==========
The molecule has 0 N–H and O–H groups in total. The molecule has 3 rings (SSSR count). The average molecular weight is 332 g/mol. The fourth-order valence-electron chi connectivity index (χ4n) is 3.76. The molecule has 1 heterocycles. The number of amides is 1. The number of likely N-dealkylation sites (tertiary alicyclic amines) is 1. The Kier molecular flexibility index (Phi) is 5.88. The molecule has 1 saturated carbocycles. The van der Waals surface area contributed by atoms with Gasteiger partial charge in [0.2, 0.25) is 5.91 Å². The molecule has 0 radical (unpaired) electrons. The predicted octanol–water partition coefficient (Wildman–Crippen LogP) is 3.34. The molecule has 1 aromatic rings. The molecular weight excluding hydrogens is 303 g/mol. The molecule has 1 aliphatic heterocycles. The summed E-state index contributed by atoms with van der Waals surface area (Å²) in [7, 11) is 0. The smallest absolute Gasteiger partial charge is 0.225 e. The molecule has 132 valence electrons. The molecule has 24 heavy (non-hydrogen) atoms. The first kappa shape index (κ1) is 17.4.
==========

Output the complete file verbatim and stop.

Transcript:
The molecule has 0 N–H and O–H groups in total. The molecule has 3 rings (SSSR count). The average molecular weight is 332 g/mol. The fourth-order valence-electron chi connectivity index (χ4n) is 3.76. The molecule has 1 heterocycles. The number of amides is 1. The number of likely N-dealkylation sites (tertiary alicyclic amines) is 1. The Kier molecular flexibility index (Phi) is 5.88. The molecule has 1 saturated carbocycles. The van der Waals surface area contributed by atoms with Gasteiger partial charge in [0.2, 0.25) is 5.91 Å². The molecule has 0 radical (unpaired) electrons. The predicted octanol–water partition coefficient (Wildman–Crippen LogP) is 3.34. The molecule has 1 aromatic rings. The molecular weight excluding hydrogens is 303 g/mol. The molecule has 1 aliphatic heterocycles. The summed E-state index contributed by atoms with van der Waals surface area (Å²) in [7, 11) is 0. The smallest absolute Gasteiger partial charge is 0.225 e. The molecule has 132 valence electrons. The molecule has 24 heavy (non-hydrogen) atoms. The first kappa shape index (κ1) is 17.4.